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Metric_One_LoMetric kick off their Australian tour this Saturday, December 7, at Metro City. ALEX GRIFFIN speaks with guitarist, Jimmy Shaw.

Guffawing down the phone from Montreal, Jimmy Shaw sounds like he’s in a good mood, and why the hell not?  He’s about to head to Australia with three friends and collaborators who have only seen their fortunes blossom for over a decade now of music together.

Since forming in 1998 in Toronto, Metric have released four albums, met the Queen and won more Juno Awards than you can shake a maple leaf at. Unfortunately, Shaw has no secret to the way Metric have gone about their business. “I think a lot of it is just chance! We just get along really well and so rarely have any issues with each other. The way the band operates is solidified in so many ways. We don’t fuck with it, and by doing that we’ve somehow managed to grow up in a really parallel way as people. We’re all open to the idea that we’re not gonna be the same people as we were and if we grow apart it’ll happen, but it hasn’t yet. It’s the thing you hope for, basically.”

Singer/lyricist Emily Haines occupies the spotlight, but Shaw keeps the engine ticking in the background, changing up the band’s production style in response to Haines’ lyrical preoccupations. For the anxious and internet-obsessed Synthetica, Shaw let loose with glistening disco rhythms, taut guitar and sinewy keyboards. It’s all kind of like having a panic attack in a glass elevator, and for Shaw, that’s the product of a long process.

“They have to be connected in some way; if they’re not then the listener won’t really end up understanding what’s being told to them, you won’t feel the motives for the song. A phrase I use a lot is ‘emotionally correct’- if a song is something really intense emotional/heartfelt, and yet the music and the playing is flippant then it takes on a meaning out of what’s being said. The music has to support the content, the lyric and the vocalist; those things have to be working in tandem with one another for a song to feel right.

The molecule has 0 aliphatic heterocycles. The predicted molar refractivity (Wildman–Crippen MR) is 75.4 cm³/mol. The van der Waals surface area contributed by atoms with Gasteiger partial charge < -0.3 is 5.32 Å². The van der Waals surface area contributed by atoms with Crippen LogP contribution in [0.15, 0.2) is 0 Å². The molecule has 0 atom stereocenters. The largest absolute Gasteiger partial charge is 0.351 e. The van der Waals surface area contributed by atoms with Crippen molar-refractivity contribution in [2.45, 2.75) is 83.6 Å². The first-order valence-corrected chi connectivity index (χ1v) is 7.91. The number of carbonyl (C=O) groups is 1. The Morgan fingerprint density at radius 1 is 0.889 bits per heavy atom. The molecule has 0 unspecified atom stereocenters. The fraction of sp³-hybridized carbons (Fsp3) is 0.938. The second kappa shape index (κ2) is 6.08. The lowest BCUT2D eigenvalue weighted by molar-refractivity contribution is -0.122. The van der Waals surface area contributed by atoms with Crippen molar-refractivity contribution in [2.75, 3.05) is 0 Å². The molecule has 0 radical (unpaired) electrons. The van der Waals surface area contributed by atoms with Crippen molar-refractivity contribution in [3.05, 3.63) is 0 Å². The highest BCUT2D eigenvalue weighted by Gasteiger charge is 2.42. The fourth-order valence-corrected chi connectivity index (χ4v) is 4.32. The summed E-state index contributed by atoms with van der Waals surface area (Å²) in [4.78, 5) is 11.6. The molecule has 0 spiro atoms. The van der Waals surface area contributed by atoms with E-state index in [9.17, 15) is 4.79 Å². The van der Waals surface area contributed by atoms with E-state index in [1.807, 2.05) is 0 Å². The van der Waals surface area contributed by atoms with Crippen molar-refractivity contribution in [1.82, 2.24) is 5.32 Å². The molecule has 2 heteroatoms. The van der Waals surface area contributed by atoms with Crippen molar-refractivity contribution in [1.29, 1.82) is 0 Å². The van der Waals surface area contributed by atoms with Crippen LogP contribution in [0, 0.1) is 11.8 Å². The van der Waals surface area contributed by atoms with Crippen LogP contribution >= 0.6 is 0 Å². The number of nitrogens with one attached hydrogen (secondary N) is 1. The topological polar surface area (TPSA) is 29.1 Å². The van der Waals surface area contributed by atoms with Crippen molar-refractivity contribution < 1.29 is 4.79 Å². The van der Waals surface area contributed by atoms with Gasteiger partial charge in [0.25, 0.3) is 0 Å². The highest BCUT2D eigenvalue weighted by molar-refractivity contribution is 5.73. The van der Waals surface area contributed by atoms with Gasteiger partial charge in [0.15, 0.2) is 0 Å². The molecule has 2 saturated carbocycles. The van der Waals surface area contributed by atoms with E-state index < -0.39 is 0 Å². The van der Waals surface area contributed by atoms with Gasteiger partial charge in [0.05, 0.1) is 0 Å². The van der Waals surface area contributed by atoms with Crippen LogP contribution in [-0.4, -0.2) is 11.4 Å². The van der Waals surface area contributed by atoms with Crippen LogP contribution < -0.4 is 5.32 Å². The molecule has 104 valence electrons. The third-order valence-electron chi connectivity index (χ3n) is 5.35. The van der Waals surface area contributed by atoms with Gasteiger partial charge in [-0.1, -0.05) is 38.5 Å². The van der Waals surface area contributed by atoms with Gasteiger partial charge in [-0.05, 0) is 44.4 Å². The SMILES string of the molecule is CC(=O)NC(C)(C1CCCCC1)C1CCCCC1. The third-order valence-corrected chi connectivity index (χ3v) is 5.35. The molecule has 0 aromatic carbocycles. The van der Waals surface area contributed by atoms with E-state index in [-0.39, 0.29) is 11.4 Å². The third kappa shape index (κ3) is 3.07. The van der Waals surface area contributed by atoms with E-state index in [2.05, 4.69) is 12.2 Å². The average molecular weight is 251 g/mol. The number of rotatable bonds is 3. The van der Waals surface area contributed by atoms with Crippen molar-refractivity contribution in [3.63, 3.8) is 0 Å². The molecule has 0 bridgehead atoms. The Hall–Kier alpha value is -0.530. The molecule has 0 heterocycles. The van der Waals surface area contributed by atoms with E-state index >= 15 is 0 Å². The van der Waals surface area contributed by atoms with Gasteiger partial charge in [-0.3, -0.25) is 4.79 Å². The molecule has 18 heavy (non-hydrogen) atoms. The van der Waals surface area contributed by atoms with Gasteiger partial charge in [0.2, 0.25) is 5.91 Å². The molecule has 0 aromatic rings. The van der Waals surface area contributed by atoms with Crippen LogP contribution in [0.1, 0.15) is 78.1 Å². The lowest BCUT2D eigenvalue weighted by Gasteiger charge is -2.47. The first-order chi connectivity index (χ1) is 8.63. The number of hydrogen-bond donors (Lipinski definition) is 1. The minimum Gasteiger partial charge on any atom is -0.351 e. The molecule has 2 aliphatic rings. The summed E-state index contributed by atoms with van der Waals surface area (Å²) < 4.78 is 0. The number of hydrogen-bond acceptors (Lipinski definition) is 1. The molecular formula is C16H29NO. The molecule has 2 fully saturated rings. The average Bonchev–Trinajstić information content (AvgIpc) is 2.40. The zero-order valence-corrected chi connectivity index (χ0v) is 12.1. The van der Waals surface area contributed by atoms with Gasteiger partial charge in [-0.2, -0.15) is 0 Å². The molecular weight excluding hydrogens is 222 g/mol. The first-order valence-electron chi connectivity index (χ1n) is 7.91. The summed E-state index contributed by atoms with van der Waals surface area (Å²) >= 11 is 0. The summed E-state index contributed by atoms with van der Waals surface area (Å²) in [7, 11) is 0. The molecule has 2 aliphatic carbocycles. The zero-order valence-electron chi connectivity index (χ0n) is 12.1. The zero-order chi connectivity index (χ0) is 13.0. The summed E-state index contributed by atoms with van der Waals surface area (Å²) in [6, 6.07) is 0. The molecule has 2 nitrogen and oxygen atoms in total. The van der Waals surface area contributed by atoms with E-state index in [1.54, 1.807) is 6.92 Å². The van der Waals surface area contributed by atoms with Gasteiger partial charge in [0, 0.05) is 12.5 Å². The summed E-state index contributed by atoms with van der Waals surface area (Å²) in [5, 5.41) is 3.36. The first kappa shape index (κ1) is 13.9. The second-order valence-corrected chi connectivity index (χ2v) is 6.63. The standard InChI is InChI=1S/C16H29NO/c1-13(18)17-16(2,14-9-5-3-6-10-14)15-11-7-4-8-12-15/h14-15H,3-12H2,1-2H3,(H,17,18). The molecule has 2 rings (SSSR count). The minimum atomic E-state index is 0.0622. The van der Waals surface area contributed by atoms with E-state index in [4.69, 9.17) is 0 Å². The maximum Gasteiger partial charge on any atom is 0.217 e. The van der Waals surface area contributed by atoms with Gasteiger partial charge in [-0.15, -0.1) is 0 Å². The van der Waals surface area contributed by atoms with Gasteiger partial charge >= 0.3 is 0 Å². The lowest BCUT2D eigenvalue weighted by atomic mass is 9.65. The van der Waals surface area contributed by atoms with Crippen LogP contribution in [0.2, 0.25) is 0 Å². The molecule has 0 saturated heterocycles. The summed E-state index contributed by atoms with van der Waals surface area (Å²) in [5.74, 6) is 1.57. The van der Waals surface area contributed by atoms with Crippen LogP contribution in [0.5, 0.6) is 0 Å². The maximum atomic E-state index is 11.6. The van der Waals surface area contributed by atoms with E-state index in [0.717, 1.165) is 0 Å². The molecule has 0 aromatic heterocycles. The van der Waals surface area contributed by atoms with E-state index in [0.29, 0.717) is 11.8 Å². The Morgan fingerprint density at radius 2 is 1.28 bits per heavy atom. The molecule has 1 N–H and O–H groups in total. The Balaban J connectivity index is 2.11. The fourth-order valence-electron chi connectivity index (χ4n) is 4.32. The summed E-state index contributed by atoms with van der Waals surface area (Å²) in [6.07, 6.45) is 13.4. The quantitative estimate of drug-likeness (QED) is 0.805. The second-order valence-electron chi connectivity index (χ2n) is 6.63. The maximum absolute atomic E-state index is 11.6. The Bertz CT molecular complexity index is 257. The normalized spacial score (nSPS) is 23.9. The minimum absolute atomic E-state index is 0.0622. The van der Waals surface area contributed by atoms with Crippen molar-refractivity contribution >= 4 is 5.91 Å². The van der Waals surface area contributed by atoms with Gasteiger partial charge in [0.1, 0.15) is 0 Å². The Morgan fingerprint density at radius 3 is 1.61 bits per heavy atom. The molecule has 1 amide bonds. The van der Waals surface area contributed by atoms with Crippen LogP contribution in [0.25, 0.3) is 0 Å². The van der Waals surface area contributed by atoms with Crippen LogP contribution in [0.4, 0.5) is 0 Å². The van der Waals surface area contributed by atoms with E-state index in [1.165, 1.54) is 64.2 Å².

“My role as producer is to make sure that what Emily is saying is clear, to help the listener understand what she’s saying, find an entry point to relate to it, understand and become connected. It’s like how a lot of writers who don’t have editors only say things in the way they see the world working, and it doesn’t translate. I have to make sure what she is saying gets heard right.”

Metric’s jaunt down under will bring 18 months of touring in support of Synthetica to a close, but despite the amount of time he’s had to spend with the music since finishing it Shaw has no regrets when he looks back at the record.

“I haven’t listened to it for a year, but I’m really proud for it. I’m not big on regret because it’s not a positive force, it’s a real waste of energy, you can learn from mistakes but regretting is way too much for you. It was really personal, because Synthetica was something I allowed myself to have the vision and the time to complete it exactly the way that felt the best and the most true to the concept. I stand by it the same way I stand by everything else we’ve done.”

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